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Electric dipoles

  • #1

Homework Statement:

The vector distance (d), what sense does it have, from positive to negative ... Or from negative to positive?

Relevant Equations:

Electric dipoles
What is the convention? Because the field lines leave the positive charges and enter the negative ones, do not they?
 

Answers and Replies

  • #2
BvU
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  • #3
berkeman
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What is the convention? Because the field lines leave the positive charges and enter the negative ones, do not they?
Can you google ?
@Guillem_dlc -- Have a look at the Wikipedia article on electric dipoles linked to by @BvU and let us know if you have any more questions. In the future, it helps if you can provide links to your reading about your question. That will either answer your question outright, or at least it will show us where your confusion is coming from. Thanks. :smile:
 
  • #4
241346

Field lines, by convention, come out of positive charges and enter into negative ones ... Am I right?
 
  • #5
berkeman
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View attachment 241346
Field lines, by convention, come out of positive charges and enter into negative ones ... Am I right?
Yes, they are in the direction of the force on a positive test particle.
 
  • #6
Yes, they are in the direction of the force on a positive test particle.
So why are they upside down in a dipole?
 
  • #7
berkeman
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So why are they upside down in a dipole?
Who is upside down? Put a positive test particle in that dipole E-field, and which way will it go?
 
  • #8
Who is upside down? Put a positive test particle in that dipole E-field, and which way will it go?
Towards the negative. Wait, I think I got it!
 
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  • #9
Towards the negative. Wait, I think I got it!
No, I do not understand...

Will it go towards the negative because the arrow points towards the positive?
 
  • #10
berkeman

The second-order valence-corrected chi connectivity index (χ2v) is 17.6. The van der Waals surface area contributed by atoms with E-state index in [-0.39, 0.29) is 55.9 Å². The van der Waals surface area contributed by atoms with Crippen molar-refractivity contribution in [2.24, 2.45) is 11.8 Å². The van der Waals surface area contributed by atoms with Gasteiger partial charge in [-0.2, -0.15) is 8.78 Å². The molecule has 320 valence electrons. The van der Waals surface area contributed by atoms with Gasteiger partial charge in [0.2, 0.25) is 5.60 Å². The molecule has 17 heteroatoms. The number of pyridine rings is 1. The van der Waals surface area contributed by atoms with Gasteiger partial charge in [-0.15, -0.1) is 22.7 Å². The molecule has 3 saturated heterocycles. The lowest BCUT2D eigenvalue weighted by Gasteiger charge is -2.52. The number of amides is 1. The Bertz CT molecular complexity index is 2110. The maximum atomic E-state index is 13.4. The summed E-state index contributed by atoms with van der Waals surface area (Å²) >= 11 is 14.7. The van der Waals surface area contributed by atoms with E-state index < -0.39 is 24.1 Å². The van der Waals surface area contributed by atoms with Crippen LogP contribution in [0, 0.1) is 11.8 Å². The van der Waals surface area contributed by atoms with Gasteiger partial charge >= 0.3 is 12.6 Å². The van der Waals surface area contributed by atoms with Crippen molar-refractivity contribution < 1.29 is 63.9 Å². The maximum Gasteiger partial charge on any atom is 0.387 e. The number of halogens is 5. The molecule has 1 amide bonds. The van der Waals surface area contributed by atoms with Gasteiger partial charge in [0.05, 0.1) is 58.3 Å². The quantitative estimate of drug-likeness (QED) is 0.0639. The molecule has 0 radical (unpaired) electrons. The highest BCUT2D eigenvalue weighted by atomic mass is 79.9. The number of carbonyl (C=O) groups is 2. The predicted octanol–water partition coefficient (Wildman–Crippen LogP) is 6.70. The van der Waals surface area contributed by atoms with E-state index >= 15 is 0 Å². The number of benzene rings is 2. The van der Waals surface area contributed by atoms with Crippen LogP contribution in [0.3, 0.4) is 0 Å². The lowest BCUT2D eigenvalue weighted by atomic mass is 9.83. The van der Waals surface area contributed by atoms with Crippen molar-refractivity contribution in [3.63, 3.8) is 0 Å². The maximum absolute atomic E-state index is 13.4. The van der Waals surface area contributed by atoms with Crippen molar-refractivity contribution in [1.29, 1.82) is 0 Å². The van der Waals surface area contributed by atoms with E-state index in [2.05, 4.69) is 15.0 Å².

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No, I do not understand...

Will it go towards the negative because the arrow points towards the positive?
The E-field (and force) vector arrows in the drawing point from the + charge to the - charge, so a positive test charge placed in that field will be repelled by the + charge and attracted to the - charge.
 
  • #11
The E-field (and force) vector arrows in the drawing point from the + charge to the - charge, so a positive test charge placed in that field will be repelled by the + charge and attracted to the - charge.
I found this:
An electric dipole consists of two charges, one positive +q and the other negative -q of the same value, separated by a distance d, usually small.
The main characteristic of the electric dipole is the dipole moment, which is defined as the product of the charge q by the distance between the two charges, d, in the direction of the dipole axis and the direction of the negative charge to the positive. This magnitude is vectorial, and it is written:
p = q · d
When placing an electric dipole in an electrostatic field, the dipole tends to orient itself with its positive charge pointing in the direction of the field lines. The action of the field thus creates a moment of rotation M given by the expression:
M = p · E · sin θ

241351

The arrows point from - to +, and the text says: "from negative to positive". Unlike the field lines, that is what confuses me.
 
  • #12
berkeman
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The arrows point from - to +, and the text says: "from negative to positive". Unlike the field lines, that is what confuses me.
That is the Dipole Moment Vector, not the Electric Field Vector. I see now where your confusion came from.
 
  • #13
That is the Dipole Moment Vector, not the Electric Field Vector. I see now where your confusion came from.
Clear!! And is it hard to know why it has that sense?
 

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